The Dell Latitude 5400 is part of the Latitude 5000 series
focusing on enterprise and business use. It is a little different to consumer
notebooks in terms of fast charge, reliability and warranty.
When we review Dell, we generally see the Inspiron consumer range, the Vostro Small Business range, and if we are lucky the XPS uber-sexy range. The Dell Latitude 5400 is quite different.
Consumer devices are generally all about ‘eye-appeal’ to make you select one brand over the other. They are built to a price and sold via major electronic retailers.
The Latitude series – 3000, 5000, 7000, Education and Rugged
are sold directly by Dell online where
it is all about selecting exactly what you need via one of the best customisable
on-line ordering systems I have ever seen.
Want more ram, different hard disk, optional ports – you name it? It is built-to-order in a nearby factory (Malaysia, China, Brazil, India, Ireland, and the US) and shipped directly to you. Customisation, quality assurance and consistency are hallmarks that make Dell so appealing to business.
The 2019 Dell Latitude Range
The 14-inch 5400 is a 2019 model and joins its existing
5300, 5400, 5500, 5501 on 13, 14 and 15-inch models. Dell likes to have consistency
– it makes corporate ordering easy.
Let’s start with the options that fit into this 14-inch
Intel i5-8365U, or i7-8665u VPro class
Intel UHD graphics 620 and Radeon 540X graphics
8 or 16Gb (usually using one of two SO-DIM sockets to allow for expansion)
M.2 PCI NVMe Class 35 SSD (think mid-range speed) with options for class 40 (top speed)
14-inch 1920 x 1080 non-touch or touch screen
One-year standard on-site warranty up to five-years ProSupport
Heaps of ports and a Thunderbolt 3 option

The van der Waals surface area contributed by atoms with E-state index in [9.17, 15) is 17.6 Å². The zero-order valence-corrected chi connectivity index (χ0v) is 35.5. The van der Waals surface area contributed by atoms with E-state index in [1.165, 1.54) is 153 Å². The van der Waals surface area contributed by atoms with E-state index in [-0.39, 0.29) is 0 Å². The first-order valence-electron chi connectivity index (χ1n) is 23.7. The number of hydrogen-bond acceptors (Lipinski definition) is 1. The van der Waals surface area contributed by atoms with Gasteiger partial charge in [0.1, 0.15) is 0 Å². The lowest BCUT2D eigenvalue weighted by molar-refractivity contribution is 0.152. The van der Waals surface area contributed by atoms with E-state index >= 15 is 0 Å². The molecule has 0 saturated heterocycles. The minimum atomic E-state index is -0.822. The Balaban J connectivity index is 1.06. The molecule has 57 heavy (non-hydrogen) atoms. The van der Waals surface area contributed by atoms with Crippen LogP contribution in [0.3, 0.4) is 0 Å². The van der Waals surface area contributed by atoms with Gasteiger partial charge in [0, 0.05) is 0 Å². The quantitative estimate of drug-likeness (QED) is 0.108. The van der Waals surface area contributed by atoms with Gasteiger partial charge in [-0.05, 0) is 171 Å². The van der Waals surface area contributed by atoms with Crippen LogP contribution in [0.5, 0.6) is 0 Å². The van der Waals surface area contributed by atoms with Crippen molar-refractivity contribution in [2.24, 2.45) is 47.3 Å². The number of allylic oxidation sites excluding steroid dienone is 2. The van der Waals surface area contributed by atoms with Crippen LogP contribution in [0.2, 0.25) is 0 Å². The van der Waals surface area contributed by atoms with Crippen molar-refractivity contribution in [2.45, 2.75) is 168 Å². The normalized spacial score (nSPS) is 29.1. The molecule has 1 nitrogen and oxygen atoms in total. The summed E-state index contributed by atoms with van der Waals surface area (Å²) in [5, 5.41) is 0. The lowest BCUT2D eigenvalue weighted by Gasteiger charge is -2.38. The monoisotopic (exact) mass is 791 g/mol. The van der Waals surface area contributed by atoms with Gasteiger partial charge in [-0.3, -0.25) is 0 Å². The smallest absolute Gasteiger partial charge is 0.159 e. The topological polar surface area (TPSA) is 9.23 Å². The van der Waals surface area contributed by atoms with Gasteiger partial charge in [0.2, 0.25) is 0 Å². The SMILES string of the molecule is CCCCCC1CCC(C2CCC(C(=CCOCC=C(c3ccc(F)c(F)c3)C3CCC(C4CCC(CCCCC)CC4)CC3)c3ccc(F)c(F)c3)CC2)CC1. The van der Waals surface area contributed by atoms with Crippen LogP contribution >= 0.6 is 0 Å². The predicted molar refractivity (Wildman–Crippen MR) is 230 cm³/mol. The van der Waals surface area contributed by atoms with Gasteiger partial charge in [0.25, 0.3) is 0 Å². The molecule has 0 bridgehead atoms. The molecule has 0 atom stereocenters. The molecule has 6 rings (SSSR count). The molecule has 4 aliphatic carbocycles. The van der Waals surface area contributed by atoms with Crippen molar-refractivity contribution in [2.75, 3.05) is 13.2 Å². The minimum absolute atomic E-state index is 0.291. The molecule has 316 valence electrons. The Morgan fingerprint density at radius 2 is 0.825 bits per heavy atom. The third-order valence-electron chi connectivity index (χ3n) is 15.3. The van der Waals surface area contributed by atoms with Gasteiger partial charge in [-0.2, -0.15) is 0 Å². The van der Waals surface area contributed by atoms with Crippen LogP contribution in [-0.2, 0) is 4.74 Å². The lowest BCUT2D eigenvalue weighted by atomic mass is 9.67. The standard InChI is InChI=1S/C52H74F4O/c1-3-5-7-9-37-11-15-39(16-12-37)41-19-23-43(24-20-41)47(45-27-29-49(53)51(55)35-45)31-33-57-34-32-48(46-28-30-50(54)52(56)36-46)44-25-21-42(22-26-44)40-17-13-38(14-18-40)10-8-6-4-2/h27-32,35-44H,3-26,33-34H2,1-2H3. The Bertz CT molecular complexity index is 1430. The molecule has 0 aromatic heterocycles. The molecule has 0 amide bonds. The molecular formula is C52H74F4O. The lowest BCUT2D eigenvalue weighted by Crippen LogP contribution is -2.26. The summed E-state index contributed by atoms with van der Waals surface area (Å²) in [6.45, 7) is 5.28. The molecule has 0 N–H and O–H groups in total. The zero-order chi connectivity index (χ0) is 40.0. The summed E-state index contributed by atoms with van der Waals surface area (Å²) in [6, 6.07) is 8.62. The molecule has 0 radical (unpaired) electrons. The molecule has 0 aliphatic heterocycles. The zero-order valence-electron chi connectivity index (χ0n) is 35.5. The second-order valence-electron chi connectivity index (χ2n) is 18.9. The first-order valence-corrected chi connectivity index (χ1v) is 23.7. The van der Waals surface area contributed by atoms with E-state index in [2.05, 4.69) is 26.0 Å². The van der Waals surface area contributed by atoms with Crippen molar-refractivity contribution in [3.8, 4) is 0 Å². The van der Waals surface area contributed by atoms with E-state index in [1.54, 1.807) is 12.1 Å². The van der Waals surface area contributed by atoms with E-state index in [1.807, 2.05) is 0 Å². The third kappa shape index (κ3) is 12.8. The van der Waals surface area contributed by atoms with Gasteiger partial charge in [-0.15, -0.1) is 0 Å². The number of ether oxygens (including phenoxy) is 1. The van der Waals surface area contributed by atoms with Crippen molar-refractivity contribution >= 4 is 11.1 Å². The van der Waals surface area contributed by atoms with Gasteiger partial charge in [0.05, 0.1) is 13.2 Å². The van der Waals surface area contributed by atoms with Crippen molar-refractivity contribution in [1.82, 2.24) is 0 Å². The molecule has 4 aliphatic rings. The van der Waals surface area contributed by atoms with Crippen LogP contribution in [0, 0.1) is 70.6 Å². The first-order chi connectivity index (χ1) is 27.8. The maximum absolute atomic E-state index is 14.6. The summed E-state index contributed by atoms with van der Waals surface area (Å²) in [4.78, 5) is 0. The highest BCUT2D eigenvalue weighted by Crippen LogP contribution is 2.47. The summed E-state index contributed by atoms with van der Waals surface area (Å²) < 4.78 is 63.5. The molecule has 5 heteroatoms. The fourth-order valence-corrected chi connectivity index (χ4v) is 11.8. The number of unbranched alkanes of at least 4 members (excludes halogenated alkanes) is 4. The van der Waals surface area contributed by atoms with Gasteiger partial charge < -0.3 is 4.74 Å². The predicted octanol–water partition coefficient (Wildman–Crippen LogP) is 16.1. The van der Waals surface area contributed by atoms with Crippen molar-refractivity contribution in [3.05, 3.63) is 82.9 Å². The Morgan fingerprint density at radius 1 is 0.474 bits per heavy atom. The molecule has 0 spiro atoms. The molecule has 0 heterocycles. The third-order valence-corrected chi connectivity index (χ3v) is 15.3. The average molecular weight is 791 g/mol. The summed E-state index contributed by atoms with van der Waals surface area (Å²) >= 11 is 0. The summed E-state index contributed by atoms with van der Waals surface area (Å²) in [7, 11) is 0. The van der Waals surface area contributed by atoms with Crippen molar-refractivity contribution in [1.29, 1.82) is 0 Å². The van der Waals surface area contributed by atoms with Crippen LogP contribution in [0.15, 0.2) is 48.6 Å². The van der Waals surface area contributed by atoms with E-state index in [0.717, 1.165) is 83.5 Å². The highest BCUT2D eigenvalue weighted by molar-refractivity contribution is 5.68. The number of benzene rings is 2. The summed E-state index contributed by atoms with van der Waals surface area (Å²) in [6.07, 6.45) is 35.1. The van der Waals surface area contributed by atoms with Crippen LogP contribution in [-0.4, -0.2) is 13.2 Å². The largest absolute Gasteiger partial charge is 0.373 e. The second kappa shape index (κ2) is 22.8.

Standard keyboard with options for back-lit
Intel AC9560 Wi-Fi AC and BT 5.0 or Qualcomm adapter
4 Cell 68Wh Express charge battery or a three-year battery
Prices for three off-the-shelf (pre-built) range from $1759 to $2419 with the obligatory Qantas Business rewards points as well. Delivery is 2-3 working days. Custom orders are usually up to 14 days.
In the box
The Dell Latitude 5400 laptop
Brick 19V/3.34A (64W) charger with barrel plug
Our review unit has the i7-8665U, 16GB DDR4-266 RAM, 512GB Class 35 SSD and a touch screen – cost $2419, which is reasonable value for a business class machine.
Sorry, business class may mean big seats and luxury in Qantas world but here it is very utilitarian. Basic matte grey/black, post-industrial moulded carbon fibre including up to 16.96% post-consumer recycled material, which prevents over 2 million pounds of carbon fibre annually from ending up in landfills.
Carbon fibre is good, probably better than a metal chassis
and far more rugged. It is just a bit bland.
Not much more to say – typical screen with largish bezels and a large, well-spaced keyboard and trackpad. Apparently, you can also order it with a GH spot (a.k.a. IBM’s centre pointer between the G and H keys).
The LG made display – FHD, 16:9, 144ppi, 60Hz touch screen has 220 nits (typical) and 700:1 contrast. That is fine for office productivity apps under office lighting. It’s not dull, but it is not overbright or saturated either. From our quick tests, its Delta E was 2.2 (0 is perfect – 4 is bad) but don’t ask for sRGB or DCI-P3 – that costs a lot more.
The touch panel has 80° horizontal/vertical viewing to reduce office snooping.
Perhaps the recent crop of wonderful 4K, 400+ nit notebooks have spoilt me. That aside, it is clear, crisp and easy on the eye. Word and Excel documents were clear, blacks crisp and contrast sufficient to handle their horrible, bland themes.